The Brazilian Dilemma
I believe you are aware that Brazil was discovered by the Portuguese in 1500. It was quite a discovery, because there were native people already living here. In fact, the Portuguese were sailing the sea to arrive at India, from where a number of products were imported, and just “stumbled” in South America in what is now Brazil.
I guess it is worth a bit of history. Portugal, whose area is roughly 1% of the size of its then latest colony, provided Brazil a natural tendency: explore agriculture (sugar cane and later coffee) and the open pit mining of gold and diamonds. The production of exportable products was neither economically feasible nor desirable. For this reason, only small industries with production for the domestic market were allowed. In 1785, any manufacturing in Brazil was banned – only agriculture and the extraction of minerals were allowed.
In 1808, however, Brazil’s luck changed. This year is considered the beginning of the industrialization in the country. This was because Napoleon Bonaparte, Emperor of the French, decided to invade Portugal. He considered it to be an ally of England, his most powerful enemy at the time. The then King of Portugal, Joao VI, was forced to abandon his kingdom and decided to travel to Brazil accompanied by all the royal court before the French troops invaded Lisbon, the kingdom’s capital.
You also know that Brazil has nearly half of South America’s area and the spoken language is Portuguese. The presence of the King of Portugal at that time explains the continental dimensions of Brazil. Several other countries compose the other half, where Spanish is the spoken language. Already in Rio de Janeiro where he set up his kingdom, one of the first measures of Joao VI was to institute the industrial freedom of Brazil. An important chapter for this was the opening of the harbors to free trade with everyone, which had previously been restricted to Portugal. In 1810, construction of the first Brazilian iron plant began. It is still considered the birthplace of the national steel industry. Their twin blast furnaces still exist today!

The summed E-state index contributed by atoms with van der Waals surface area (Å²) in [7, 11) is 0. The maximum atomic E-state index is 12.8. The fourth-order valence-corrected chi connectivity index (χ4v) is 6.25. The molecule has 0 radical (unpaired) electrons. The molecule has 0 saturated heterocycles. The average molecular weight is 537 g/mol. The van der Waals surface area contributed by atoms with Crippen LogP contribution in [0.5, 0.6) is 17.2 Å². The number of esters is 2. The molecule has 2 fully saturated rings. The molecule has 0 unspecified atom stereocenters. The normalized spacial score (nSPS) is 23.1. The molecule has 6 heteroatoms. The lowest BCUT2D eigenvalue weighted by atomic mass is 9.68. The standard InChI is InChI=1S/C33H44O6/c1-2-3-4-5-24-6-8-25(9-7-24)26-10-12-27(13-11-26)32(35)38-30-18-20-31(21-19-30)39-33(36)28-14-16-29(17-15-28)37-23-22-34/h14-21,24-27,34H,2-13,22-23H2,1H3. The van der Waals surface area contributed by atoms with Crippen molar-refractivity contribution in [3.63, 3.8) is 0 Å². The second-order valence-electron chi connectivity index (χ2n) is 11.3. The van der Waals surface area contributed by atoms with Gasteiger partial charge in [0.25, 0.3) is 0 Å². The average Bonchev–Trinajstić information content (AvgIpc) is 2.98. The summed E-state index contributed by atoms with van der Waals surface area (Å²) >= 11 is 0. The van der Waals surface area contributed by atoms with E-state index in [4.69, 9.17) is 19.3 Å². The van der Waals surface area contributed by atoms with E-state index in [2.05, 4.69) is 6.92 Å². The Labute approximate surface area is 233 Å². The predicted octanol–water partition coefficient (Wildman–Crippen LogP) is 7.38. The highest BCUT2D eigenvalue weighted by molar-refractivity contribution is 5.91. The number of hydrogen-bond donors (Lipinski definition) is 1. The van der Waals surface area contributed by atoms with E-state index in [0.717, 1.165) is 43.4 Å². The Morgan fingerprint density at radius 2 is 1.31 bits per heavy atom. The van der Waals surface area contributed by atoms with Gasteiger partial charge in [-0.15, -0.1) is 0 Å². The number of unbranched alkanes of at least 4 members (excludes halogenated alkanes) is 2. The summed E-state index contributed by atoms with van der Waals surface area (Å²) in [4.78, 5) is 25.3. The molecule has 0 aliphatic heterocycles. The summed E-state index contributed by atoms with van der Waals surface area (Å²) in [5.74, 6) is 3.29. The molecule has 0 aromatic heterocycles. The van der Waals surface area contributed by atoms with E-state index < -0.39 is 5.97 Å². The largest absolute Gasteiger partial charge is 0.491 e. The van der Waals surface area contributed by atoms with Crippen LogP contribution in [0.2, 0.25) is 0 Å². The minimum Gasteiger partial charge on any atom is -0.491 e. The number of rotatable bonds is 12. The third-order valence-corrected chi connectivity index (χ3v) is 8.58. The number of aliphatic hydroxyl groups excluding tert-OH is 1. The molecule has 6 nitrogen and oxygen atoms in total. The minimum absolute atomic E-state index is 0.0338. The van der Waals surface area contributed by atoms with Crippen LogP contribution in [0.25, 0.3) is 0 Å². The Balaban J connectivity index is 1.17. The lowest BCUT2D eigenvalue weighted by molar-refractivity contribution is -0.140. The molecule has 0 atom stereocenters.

In 1822, Joao VI returned to Portugal, leaving the Brazilian throne with his son, Pedro I, who decreed the independence of Brazil in the same year and became the first Brazilian emperor. It is estimated that Brazil had around 5 million inhabitants at that time. In 1900, as a Republic, Brazil had 17 million inhabitants. In 1950, when the Brazilian automobile industry started, it had 52 million. The population of Brazil is currently more than 200 million people – a lot of consumers.
Brazilian soil is rich in minerals, including iron ore. It became necessary to forge and heat treat tools. The Brazilian steel industry expanded with the auto industry. Furnace manufacturers settled in Brazil. Small workshops and blacksmiths built by Italians, Germans and many other immigrants ended up becoming auto-parts suppliers.
Here is where the dilemma started. Despite producing nearly 5 million cars a year, auto suppliers (around 25 automakers) are consuming fewer heat-treated parts from Brazil. The parts are logically produced as complete systems (not just components) where the production scale pays off.
Brazil’s consumer market is not large enough to justify massive production of systems at a global level. So, these systems are imported fully assembled with parts heat treated abroad.
Revenues can be used to indicate the drop in locally produced parts. According to data reported by Sindipeças, the Brazilian Association of Automotive Components Manufacturers, sector revenues are more or less stable over the past four years while auto-parts imports grew more than 60%.
This sector is still waiting for the positive effect of globalization.